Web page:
Wake County

Packapalooza makes the case to be Raleigh’s block party

Stiltwalker and aerial artist Liz Bliss of Cirque de Vol of Raleigh was decked out in her best red, white and black N.C. State Wolfpack colors as she moves above the crowds of students on Hillsborough Street at N.C. State University in the opening hour of the 2016 Packapalooza street festival to mark the return of N.C. State students to campus for the fall 2016 semester.
Stiltwalker and aerial artist Liz Bliss of Cirque de Vol of Raleigh was decked out in her best red, white and black N.C. State Wolfpack colors as she moves above the crowds of students on Hillsborough Street at N.C. State University in the opening hour of the 2016 Packapalooza street festival to mark the return of N.C. State students to campus for the fall 2016 semester. hlynch@newsobserver.com

Hillsborough Street runs from the front door of the state capital building right through the campus of North Carolina State University. Two miles west of downtown, the street that connects two of Raleigh’s greatest forces was packed Saturday by 60,000 people, dancing, sweating and sipping on drinks in hollowed-out pineapples.

It’s going to take a while for the Triangle to cool down, but it’s time to go back to school. For N.C. State students, Packapalooza has become a rite of passage, like learning to press a ring and middle finger to a thumb and point an index finger and a pinky into the air. Started five years ago as part of the university’s 125th anniversary, the all-day festival has morphed into one of the city’s biggest block parties.

“This is a perfect example of the school’s place in the city,” said Justine Hollingshead, Packapalooza organizer and chief of staff in N.C. State’s Division of Academic and Student Affairs. “You have the main street coming from downtown Raleigh right through campus. It involves the city, it’s an open event and allows everyone to celebrate what N.C. State is about ... It’s not just for students. It encompasses everyone.”

While it may be open to everyone, Packapalooza is the kind of festival where mascots Mr. and Mrs. Wuf are sought after for selfies and Tuffy and Tuffy II are bona fide celebrities. N.C. State Chancellor Randy Woodson played lead guitar for the opening act on the main stage, Rode Hard the band, whose opening rendition of “I’ll Fly Away” seemed to bring the afternoon’s only raindrops. Throughout the day, bands played on three stages leading up to headliner We the Kings’ 8 p.m. performance.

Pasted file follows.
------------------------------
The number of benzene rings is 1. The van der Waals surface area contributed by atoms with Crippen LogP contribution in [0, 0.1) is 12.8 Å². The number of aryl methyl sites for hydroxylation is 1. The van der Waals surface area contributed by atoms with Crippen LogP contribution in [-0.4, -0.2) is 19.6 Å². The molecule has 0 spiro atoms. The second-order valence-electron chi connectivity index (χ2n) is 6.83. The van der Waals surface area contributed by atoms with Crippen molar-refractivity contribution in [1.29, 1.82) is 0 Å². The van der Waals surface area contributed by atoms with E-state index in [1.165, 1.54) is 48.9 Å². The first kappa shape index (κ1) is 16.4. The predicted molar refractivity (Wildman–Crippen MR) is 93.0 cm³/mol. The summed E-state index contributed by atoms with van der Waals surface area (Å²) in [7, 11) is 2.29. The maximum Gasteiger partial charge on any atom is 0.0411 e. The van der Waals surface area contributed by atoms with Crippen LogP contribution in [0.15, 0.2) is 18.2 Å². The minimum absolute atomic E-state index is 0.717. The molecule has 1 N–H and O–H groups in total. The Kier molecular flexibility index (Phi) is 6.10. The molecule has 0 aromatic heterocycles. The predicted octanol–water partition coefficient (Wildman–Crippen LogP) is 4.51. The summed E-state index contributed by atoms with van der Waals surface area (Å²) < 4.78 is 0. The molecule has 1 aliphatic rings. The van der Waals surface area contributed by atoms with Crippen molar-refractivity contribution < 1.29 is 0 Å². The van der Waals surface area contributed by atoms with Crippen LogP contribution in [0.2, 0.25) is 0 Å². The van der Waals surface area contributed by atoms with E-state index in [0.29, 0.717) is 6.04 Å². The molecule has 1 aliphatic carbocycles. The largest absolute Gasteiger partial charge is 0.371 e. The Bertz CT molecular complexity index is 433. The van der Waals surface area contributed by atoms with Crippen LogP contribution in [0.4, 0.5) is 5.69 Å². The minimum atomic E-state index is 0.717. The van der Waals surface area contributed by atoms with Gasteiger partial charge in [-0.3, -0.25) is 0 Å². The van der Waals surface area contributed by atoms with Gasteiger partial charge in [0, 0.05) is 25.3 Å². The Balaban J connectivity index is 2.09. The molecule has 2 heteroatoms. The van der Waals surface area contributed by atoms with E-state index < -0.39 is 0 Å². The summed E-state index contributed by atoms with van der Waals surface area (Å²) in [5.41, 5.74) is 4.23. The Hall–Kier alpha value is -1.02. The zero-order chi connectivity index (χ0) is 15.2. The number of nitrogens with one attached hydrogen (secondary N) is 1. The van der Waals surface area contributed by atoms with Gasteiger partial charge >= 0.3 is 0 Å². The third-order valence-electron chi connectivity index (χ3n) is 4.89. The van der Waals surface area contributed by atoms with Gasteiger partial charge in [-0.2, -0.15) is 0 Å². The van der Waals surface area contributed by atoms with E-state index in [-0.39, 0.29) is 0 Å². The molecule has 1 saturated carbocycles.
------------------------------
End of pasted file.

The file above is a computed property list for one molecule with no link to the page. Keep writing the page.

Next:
N.C. State students started classes on Wednesday, and for them Packapalooza served as the bookend to a week making peace with summer and getting back into the swing of things. Many of the festival’s 326 booths were for restaurants, apartment complexes and other businesses catering to college students. A diversity of swag, including Frisbees and coveted T-shirts, was up for grabs, all in the hopes the students might remember the businesses in some desperate, hungry hour or when it’s time to sign a lease.

“Everyone talked about Packapalooza since orientation,” freshman Chris Caruso said. “It’s one of the biggest events of the year.”

Even in their first few days of their first year, some students appreciated that they were in a city and had joined a community that’s bigger than the block they live on.

“I don’t really feel like other colleges are incorporated into their cities like N.C. State,” freshman pre-vet major Andrew Ratchford said. “This is Raleigh accepting 5,000 or 8,000 or however many students we’ve brought with us into a community. It’s an event that marks the integration of a whole entire class. Now we’ll be Raleighians.”

Others believe Packapalooza is something to come back for. Now living in High Point, N.C. State graduate Anna Cromer and her husband, Matt, have attended four of the five festivals. The brought their kids Emory and Weant and collected autographs from the gymnastics team.

“It’s gotten a lot bigger,” Matt said.

“We just enjoy coming out. The kids love coming with us,” Anna said.

N.C. State, even calling the state capital home and with the biggest student population, can sometimes get overlooked in the Triangle by the likes of UNC and Duke fans. Anna Cromer had a few words for what makes an N.C. State graduate stand out.

“We’re dedicated, we’re passionate,” she said, adding with a smile, “We’re well-educated.”

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